Traditions in Chinese culture are long-rooted and are taken very seriously from generation to generation. However, there must always be room for modern change in order for society to grow and strive across the globe. In Bound Feet and Western Dress the conflict between Chinese traditions and modern change arises. With this conflict it is important to discuss the different meanings of liberation for men and women and they way in which Chang Yu-I was able to obtain liberation throughout her life.
Liberation in China means two different things for a man and a woman because of the gender differences that are prevalent. In traditional China women are treated unequally and are simply seen as a piece of property to their husband. They must abide by his demands and remain a slave to his family and traditions. As Yu-I told her niece, "You must remember this. In China, a woman is nothing." For a Chinese man, liberation means becoming stronger, more powerful, and of higher prestige. While with a Chinese woman, liberation means being equal to that of a man and being able to live a life on her own terms rather than that of her husband's. Liberation for a woman is more about being independent and being treated like she is of importance in this society. Traditionally, women are seen to be child-bearers and that is their main role in any marriage. For example, the woman is really only seen to be useful in that she can bare children for her husband, and even at that, the husband wishes that the child be male so that the family name and traditions may be carried on. If the child born is a female than she is seen to be of no use to their family because she will eventually become the property of her husband, his family, and traditions. A woman's liberation is far different from a man's because of the old Chinese traditions that have been established for generations.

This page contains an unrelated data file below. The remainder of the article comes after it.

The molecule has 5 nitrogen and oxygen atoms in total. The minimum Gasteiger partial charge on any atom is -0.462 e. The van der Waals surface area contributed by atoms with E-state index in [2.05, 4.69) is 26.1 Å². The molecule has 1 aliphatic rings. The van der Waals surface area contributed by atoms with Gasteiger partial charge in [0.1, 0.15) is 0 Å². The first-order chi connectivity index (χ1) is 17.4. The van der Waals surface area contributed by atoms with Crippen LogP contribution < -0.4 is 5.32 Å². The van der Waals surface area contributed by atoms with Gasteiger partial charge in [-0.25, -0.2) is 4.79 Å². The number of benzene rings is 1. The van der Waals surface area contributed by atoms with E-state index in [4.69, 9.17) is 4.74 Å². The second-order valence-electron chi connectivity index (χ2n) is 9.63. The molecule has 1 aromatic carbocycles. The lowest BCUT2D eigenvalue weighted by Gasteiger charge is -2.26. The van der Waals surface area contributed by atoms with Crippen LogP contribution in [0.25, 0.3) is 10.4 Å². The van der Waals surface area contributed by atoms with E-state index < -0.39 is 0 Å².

Chang Yu-I understood woman's liberation as the tool for changing the Chinese culture. It was...
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